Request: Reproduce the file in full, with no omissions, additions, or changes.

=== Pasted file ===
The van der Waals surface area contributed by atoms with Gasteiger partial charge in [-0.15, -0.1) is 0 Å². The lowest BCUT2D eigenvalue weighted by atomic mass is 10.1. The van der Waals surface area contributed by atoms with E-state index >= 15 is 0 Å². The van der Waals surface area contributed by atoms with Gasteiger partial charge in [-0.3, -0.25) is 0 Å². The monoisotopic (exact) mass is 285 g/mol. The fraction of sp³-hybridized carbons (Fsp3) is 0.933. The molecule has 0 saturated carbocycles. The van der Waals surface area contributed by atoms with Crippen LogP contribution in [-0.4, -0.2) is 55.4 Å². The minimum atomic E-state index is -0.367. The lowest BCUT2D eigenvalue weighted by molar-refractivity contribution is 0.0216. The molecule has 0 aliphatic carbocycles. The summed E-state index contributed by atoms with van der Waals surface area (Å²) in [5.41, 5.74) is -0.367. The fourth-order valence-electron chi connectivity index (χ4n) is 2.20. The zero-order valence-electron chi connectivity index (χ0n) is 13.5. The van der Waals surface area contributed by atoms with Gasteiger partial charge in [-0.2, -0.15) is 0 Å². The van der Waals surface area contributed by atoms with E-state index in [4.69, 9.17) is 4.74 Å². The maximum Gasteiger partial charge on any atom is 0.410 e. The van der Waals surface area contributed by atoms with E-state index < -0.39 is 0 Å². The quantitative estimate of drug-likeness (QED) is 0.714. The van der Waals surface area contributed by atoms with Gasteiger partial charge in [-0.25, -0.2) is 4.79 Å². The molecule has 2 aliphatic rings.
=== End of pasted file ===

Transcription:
The van der Waals surface area contributed by atoms with Gasteiger partial charge in [-0.15, -0.1) is 0 Å². The lowest BCUT2D eigenvalue weighted by atomic mass is 10.1. The van der Waals surface area contributed by atoms with E-state index >= 15 is 0 Å². The van der Waals surface area contributed by atoms with Gasteiger partial charge in [-0.3, -0.25) is 0 Å². The monoisotopic (exact) mass is 285 g/mol. The fraction of sp³-hybridized carbons (Fsp3) is 0.933. The molecule has 0 saturated carbocycles. The van der Waals surface area contributed by atoms with Crippen LogP contribution in [-0.4, -0.2) is 55.4 Å². The minimum atomic E-state index is -0.367. The lowest BCUT2D eigenvalue weighted by molar-refractivity contribution is 0.0216. The molecule has 0 aliphatic carbocycles. The summed E-state index contributed by atoms with van der Waals surface area (Å²) in [5.41, 5.74) is -0.367. The fourth-order valence-electron chi connectivity index (χ4n) is 2.20. The zero-order valence-electron chi connectivity index (χ0n) is 13.5. The van der Waals surface area contributed by atoms with Gasteiger partial charge in [-0.2, -0.15) is 0 Å². The van der Waals surface area contributed by atoms with E-state index in [4.69, 9.17) is 4.74 Å². The maximum Gasteiger partial charge on any atom is 0.410 e. The van der Waals surface area contributed by atoms with E-state index < -0.39 is 0 Å². The quantitative estimate of drug-likeness (QED) is 0.714. The van der Waals surface area contributed by atoms with Gasteiger partial charge in [-0.25, -0.2) is 4.79 Å². The molecule has 2 aliphatic rings.